This education would play an important part in a period that AfricanAmericanHistoryMonth.gov refers to as The Black Awakening. In the 1960s, the same clubs and groups that a decade prior were dedicated to incorporating Black experiences into American history were now leading the charge against segregation in the South.
As the fomenting Civil Rights movement brought the struggle for equality into fuller focus, Black History Week became an increasingly important celebration in Black communities. And as celebrations of Black History Week gained momentum, recognition leapt from schools and universities to town halls. By the 1960s, says History.com, mayors in major cities throughout the U.S. would issue annual statements acknowledging the weekly celebration.
Out of this rising appreciation grew the imperative to expand the celebration from one week to one month. Some accounts trace the origins of this expanded celebration to Kent State University which is said to have first designated the entire month of February to the appreciation of Black History in 1970.
It’s worth noting that this is the very same year Critical Race Theory first appeared in university-level curricula. Black History Month and Critical Race Theory share common ground in the perspective that an accurate telling of American history must also include a clear and honest recognition of the determinant role played by racial inequality in American history. For a deeper exploration of the subject, take a look at the Top Critical Race Theory Influencers.Back to Top
Within less than a decade, the expanded celebration had been adopted throughout the U.S. In 1976, then-president General Ford issued an official proclamation declaring February Black History Month. It has been observed nationwide since that time.
Black History Week–as well as Black History Month thereafter–was inspired by educational goals. Carter G. Woodson shared the view of prominent Black scholars, educators, and activists before him like W.E.B. Du Bois, James Baldwin, and Booker T. Washington. Each emphasized the importance of education in advancing the standing of Black Americans.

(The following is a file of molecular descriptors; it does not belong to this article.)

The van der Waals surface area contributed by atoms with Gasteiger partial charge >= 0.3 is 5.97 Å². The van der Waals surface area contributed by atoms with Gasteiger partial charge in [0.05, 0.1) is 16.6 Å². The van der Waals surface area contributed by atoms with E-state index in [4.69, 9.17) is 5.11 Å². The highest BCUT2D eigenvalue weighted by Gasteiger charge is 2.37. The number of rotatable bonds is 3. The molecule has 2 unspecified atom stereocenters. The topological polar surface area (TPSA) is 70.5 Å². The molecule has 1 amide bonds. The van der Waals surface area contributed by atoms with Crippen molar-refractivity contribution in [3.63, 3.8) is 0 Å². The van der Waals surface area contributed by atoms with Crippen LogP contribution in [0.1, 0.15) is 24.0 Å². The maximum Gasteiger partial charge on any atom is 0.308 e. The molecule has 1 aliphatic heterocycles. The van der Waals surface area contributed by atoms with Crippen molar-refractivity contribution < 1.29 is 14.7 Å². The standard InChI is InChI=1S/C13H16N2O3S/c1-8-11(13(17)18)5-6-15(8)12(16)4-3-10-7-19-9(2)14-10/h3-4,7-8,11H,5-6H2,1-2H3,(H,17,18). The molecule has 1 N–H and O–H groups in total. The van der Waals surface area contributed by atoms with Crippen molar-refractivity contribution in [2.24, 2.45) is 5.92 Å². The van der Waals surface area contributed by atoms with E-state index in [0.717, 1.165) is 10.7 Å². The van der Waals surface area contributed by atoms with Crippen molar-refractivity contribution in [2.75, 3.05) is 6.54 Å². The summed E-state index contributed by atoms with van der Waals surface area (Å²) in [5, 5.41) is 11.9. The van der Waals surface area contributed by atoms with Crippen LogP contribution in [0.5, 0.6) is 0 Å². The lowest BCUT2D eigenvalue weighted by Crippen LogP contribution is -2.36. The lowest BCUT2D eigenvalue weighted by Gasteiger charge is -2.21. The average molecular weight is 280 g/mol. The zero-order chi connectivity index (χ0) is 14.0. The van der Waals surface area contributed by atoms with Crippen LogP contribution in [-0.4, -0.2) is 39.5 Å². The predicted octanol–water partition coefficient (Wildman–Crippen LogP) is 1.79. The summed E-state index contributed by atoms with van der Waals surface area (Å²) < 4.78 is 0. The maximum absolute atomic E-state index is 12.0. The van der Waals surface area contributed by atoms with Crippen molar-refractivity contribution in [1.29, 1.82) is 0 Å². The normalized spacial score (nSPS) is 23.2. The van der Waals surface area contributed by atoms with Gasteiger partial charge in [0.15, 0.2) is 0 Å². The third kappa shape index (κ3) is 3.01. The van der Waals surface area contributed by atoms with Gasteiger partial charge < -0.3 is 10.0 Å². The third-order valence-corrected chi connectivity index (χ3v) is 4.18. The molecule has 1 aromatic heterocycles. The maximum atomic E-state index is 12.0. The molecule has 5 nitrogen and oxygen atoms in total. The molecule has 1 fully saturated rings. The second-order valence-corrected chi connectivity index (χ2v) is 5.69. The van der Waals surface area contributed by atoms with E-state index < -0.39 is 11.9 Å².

It was thus that Woodson began his mission with a focus on education—not about a separate Black History in America but about the role of Black Americans in American History. Woodson passed away in 1950, well before the passage of the Civil Rights Act of 1964, the Voting Rights Act of 1965, and the national inception of Black History Month in 1976. But he would perhaps be pleased to know that its acknowledgement now extends well beyond classroom walls and academic halls. February is, today, marked as Black History Month by major corporations, government agencies, charitable organizations, and by an array of nations beyond the borders of the U.S.
That said, monthly celebrations still reveal how much work is left to be done to realize both Woodson’s ambition to elevate the visibility of Black Americans in American history, and to realize the broader mission of racial equality in the United States. Indeed, public debates today over issues like the teaching of Critical Race Theory exemplify the ongoing push and pull between those who aspire to Woodson’s aim of making Black history and American history inextricable, and those who oppose this goal.
This underscores the heated debate that still surrounds a number of racially-charged issues in American public life such as the Civil Rights Movement, Affirmative Action, Police Brutality, Reparations, Black Lives Matter, and Extremism.
And if you’re interested in gaining a deeper understanding of the issues of race, gender, law, and intersectionality, consider the following online degree options: